This network of lymphatic vessels and nodes acts like a giant drainage and filtration system for the body. Just like the plumbing in your home, your lymphatic system needs to stay unclogged and flowing well for it to work properly. When the lymph flow becomes stagnant and congested, wastes and toxins begin to build up. This can lead to weak immunity and a wide variety of health issues. Poor waste removal in the lymphatic system can affect almost any part of your body. When your lymph vessels become congested, you may experience:

  • Fatigue

  • Bloating

  • Water retention

  • Stiffness, especially in the morning

  • Brain fog

  • Itchy and dry skin

  • Cellulite

  • Stubborn weight gain

  • Chronic sinusitis, sore throats, colds, and ear issues

  • Breast swelling with the menstrual cycle

  • Swollen glands

  • Cold hands and feet

There are a variety of causes to lymphatic congestion. Although the body is naturally designed to cleanse itself of wastes and toxins, imbalances can throw off your ability to detoxify and allow wastes to build up. Stress and digestive imbalances are two major causes of lymphatic congestion that impair your ability to cleanse efficiently.


When the body is under stress, biochemical and hormonal changes occur. Over time, this stress chemistry contributes to inflammation that can injure cells and create waste. This clogs up the lymphatic system.

The lymphatic system is also directly stimulated by fibers of the sympathetic nervous system, which is activated as part of the stress response. Studies in mice show that chronic stress can even remodel lymphatic vasculature and lead to the spread of cancer.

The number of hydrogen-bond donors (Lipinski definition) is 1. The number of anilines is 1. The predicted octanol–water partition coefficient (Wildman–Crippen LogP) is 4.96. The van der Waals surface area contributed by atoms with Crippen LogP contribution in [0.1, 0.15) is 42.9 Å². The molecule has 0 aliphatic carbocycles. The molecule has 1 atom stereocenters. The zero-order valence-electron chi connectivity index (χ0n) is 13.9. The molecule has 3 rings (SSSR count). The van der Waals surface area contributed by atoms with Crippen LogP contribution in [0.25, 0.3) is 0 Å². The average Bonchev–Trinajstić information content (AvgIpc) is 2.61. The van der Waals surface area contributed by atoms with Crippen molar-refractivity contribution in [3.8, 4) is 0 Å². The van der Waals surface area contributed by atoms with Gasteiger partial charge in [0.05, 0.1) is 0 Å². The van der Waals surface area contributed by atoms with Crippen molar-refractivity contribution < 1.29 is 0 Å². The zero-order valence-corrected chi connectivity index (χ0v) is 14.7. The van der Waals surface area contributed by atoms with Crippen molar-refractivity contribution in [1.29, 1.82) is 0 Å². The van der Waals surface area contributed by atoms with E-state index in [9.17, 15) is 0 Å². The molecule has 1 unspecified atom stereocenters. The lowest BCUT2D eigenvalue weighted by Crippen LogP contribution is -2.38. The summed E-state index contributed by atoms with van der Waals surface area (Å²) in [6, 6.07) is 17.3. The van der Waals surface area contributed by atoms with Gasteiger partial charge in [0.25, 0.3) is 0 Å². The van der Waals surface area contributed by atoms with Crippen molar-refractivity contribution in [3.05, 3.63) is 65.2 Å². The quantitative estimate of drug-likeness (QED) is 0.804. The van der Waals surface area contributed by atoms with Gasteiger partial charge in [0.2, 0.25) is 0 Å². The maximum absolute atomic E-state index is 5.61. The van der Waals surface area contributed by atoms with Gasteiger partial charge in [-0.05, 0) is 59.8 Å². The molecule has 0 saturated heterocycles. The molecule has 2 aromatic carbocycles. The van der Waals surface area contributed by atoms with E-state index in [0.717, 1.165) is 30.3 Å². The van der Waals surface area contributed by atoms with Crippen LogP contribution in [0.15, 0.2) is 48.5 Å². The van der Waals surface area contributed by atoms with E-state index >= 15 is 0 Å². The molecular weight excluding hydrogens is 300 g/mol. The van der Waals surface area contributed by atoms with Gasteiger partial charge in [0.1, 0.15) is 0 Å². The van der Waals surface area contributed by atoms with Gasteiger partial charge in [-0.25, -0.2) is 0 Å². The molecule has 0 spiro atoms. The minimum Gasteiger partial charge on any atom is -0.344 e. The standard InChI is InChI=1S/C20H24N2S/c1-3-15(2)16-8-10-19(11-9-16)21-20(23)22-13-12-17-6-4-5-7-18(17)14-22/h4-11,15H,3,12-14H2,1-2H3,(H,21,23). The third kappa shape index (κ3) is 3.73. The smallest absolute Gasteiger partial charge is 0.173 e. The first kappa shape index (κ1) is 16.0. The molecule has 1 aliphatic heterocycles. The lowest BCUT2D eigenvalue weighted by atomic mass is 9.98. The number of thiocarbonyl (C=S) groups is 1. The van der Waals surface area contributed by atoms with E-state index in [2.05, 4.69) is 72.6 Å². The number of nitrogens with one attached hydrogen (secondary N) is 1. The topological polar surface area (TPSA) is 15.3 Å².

The digestive system is particularly vulnerable to the presence of stress, especially when it becomes chronic, and the lymphatic system is closely intertwined with the gastrointestinal tract. The largest collection of lymphatic vessels in the body, known as the gut associated lymphatic tissues (GALT), surround the gastrointestinal tract.


The GALT is located in close proximity to the intestinal villi, where nutrient absorption occurs. A healthy intestinal lymphatic system is necessary for maintaining a balanced microbiome and upholding the integrity of the intestinal lining. This barrier helps keep out harmful toxins and pathogens while selectively allowing for absorption of nutrients. The intestinal lymphatics also play a key role in delivering absorbed dietary fats to the liver for processing.


When the intestines become inflamed or irritated from chemical additives in food, food allergies or sensitivities, or a diet of too many processed foods, the GALT can become congested. (HELLO! SKIN INFLAMMATION!) This is a major cause of stagnant lymph flow, poor detoxification, digestive woes, and impaired immunity.


Decongest Your Lymphatic System to Rebalance Your Body


The cardiovascular system uses the heart to pump your blood around your body. The lymphatic system does not have a pump and uses your own body’s movement.


If you are experiencing symptoms of lymphatic congestion, decongesting your lymph system may hold the key to rejuvenation and rebalancing of your body. Opening up your lymphatic channels is also crucial before you jump into any other type of detoxification program. (As with any cleansing or detoxification program, be sure to check with your physician before making changes that are appropriate for you.) Try these six steps to rebalance your body.

1. Stay Hydrated

Since lymph is made up of about 95 percent water, adequate hydration is necessary to keep it flowing freely. Stay well-hydrated by following the Ayurvedic practice of sipping warm, purified water; sip it throughout the day to keep dehydration at bay.


Adding some freshly-squeezed lemon to your water first thing in the morning that can help to flush toxins out of your system that may have built up overnight. Avoid sugary soft drinks, processed juices, sports drinks, and alcohol, which add an additional metabolic burden on the body. It is also wise to steer clear of too much caffeine, which dehydrates the body.

2. Heal Your Gut

A sluggish digestive tract contributes to congestion within the lymphatic system, so good gut health is fundamental for lymphatic flow. Healing and maintaining a healthy gut requires removing factors that cause irritation and imbalance, repairing the gut lining, and balancing the microbiome within the gut.